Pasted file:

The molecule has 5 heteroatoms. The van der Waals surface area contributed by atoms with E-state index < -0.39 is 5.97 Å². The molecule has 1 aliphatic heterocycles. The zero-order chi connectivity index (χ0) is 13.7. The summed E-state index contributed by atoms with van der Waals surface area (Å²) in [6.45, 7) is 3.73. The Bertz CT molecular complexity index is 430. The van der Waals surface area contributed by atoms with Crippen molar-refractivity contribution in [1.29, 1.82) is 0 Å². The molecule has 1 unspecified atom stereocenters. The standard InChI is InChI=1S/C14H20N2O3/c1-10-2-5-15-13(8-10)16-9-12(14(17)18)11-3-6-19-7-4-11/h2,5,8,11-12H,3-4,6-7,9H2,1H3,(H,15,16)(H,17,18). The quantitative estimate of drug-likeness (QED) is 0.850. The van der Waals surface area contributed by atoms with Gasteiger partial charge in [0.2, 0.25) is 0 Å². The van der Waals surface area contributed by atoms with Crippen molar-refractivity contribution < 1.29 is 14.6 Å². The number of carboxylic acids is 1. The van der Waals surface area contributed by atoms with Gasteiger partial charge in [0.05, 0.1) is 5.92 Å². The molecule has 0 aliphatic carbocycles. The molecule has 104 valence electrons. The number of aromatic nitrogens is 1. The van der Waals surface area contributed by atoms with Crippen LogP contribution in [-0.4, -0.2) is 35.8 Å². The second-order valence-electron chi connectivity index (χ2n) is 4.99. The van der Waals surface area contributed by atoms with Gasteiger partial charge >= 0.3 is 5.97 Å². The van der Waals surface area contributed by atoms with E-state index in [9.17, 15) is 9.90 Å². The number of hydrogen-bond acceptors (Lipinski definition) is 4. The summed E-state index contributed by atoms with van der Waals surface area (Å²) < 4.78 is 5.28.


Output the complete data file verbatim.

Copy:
The molecule has 5 heteroatoms. The van der Waals surface area contributed by atoms with E-state index < -0.39 is 5.97 Å². The molecule has 1 aliphatic heterocycles. The zero-order chi connectivity index (χ0) is 13.7. The summed E-state index contributed by atoms with van der Waals surface area (Å²) in [6.45, 7) is 3.73. The Bertz CT molecular complexity index is 430. The van der Waals surface area contributed by atoms with Crippen molar-refractivity contribution in [1.29, 1.82) is 0 Å². The molecule has 1 unspecified atom stereocenters. The standard InChI is InChI=1S/C14H20N2O3/c1-10-2-5-15-13(8-10)16-9-12(14(17)18)11-3-6-19-7-4-11/h2,5,8,11-12H,3-4,6-7,9H2,1H3,(H,15,16)(H,17,18). The quantitative estimate of drug-likeness (QED) is 0.850. The van der Waals surface area contributed by atoms with Gasteiger partial charge in [0.2, 0.25) is 0 Å². The van der Waals surface area contributed by atoms with Crippen molar-refractivity contribution < 1.29 is 14.6 Å². The number of carboxylic acids is 1. The van der Waals surface area contributed by atoms with Gasteiger partial charge in [0.05, 0.1) is 5.92 Å². The molecule has 0 aliphatic carbocycles. The molecule has 104 valence electrons. The number of aromatic nitrogens is 1. The van der Waals surface area contributed by atoms with Crippen LogP contribution in [-0.4, -0.2) is 35.8 Å². The second-order valence-electron chi connectivity index (χ2n) is 4.99. The van der Waals surface area contributed by atoms with Gasteiger partial charge >= 0.3 is 5.97 Å². The van der Waals surface area contributed by atoms with E-state index in [9.17, 15) is 9.90 Å². The number of hydrogen-bond acceptors (Lipinski definition) is 4. The summed E-state index contributed by atoms with van der Waals surface area (Å²) < 4.78 is 5.28.